A data catalog is a metadata management tool designed to help organizations find and manage large amounts of data – including tables, files and databases – stored in their ERP, human resources, finance and e-commerce systems as well as other sources like social media feeds. Data catalogs centralize metadata in one location, provide a full view of each piece of data across databases and contain information about the data’s location, profile, statistics, summaries and comments. This systematized service helps make data sources more discoverable and manageable for users and helps organizations make more informed decisions about how to use their data.
Big data, cloud services, self-service and increased regulation surrounding data privacy have fueled demand for data catalog solutions as businesses struggle to inventory massive amounts of distributed data. Data catalog applications cover a variety of capabilities outside of inventory such as data asset management, data governance, self-service analytics and improving analytic quality and productivity. By minimizing the number of data silos, reducing time-to-insight and providing a single source of truth for more accurate analytics, data catalogs help companies glean maximum value from their data assets.Content Continues Below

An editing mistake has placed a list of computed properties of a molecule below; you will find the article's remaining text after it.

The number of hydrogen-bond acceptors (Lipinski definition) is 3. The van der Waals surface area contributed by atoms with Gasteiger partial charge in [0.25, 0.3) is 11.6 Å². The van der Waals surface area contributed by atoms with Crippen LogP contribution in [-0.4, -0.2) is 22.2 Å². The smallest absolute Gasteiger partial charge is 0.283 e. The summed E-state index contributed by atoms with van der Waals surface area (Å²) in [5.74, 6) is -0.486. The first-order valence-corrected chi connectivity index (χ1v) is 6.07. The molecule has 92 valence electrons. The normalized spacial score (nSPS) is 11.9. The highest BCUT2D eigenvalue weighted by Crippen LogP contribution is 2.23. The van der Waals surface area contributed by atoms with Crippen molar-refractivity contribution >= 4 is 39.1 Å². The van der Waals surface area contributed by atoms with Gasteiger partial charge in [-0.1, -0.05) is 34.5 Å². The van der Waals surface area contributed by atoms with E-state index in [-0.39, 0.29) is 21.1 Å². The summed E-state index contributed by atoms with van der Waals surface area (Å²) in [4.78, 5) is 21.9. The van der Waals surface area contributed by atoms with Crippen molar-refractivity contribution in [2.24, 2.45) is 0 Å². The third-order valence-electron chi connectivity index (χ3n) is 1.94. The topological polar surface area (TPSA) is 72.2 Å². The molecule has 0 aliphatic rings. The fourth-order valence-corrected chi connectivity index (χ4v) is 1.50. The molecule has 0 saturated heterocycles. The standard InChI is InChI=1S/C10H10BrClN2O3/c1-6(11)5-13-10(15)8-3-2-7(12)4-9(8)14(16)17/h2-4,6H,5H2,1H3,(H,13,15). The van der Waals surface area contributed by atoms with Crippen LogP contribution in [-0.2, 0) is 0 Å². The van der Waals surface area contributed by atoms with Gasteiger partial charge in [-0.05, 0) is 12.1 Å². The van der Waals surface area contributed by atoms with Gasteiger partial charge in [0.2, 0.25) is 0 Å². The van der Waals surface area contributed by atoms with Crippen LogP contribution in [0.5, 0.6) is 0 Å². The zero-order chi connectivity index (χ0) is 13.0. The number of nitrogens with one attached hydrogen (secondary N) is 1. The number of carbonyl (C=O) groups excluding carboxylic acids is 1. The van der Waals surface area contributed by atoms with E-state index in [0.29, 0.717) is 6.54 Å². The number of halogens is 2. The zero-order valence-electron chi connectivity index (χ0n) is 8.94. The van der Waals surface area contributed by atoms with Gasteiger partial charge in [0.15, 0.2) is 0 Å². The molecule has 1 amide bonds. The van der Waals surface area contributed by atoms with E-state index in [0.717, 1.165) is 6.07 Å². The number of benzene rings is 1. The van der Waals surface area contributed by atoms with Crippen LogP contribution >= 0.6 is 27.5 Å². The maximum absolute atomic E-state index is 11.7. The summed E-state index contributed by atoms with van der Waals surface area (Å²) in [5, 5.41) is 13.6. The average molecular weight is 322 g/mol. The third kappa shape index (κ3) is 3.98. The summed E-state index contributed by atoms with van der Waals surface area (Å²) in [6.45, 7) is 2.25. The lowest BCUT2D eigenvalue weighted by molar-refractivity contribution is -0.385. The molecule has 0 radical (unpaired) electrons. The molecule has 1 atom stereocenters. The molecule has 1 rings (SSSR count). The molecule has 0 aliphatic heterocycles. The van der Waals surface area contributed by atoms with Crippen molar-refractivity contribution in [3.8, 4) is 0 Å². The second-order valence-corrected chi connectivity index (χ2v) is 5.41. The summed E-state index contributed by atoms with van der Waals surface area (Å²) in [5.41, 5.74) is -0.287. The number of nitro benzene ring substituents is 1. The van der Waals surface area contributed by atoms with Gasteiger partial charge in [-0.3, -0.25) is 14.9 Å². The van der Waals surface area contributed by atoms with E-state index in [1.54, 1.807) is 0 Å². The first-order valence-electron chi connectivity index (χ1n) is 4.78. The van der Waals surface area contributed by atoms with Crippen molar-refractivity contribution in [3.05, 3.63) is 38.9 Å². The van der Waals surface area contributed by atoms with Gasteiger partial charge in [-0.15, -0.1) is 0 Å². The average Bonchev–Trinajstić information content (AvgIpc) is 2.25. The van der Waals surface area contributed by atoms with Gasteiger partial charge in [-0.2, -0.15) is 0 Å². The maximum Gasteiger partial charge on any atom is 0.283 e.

Data catalogs can also be used to build portals that enable users to easily find data that has been curated by data stewards or other data professionals. Data in data catalogs can be classified in terms business users understand as well as with provided context for use with analytics applications. Data catalog users include non-technical business people as well as highly skilled data and business analysts.
Key features of a data catalog
A variety of data cataloging tools are available and new functions are continuously being added. Flexibility in usage and functionality is essential so that companies can capitalize on changes in technology and business. Catalogs should provide functions for its initial build, for continuing maintenance and for regular use by individuals to find and work with the data. As organizations grow and refine their needs and processes, the data catalog needs to be able to scale out as well.
Additionally, security, whether applied by the catalog or underlying systems, is crucial for protecting organizations’ data. This includes role-based access control (RBAC) security features, information on who accessed the data and auditing and encryption capabilities.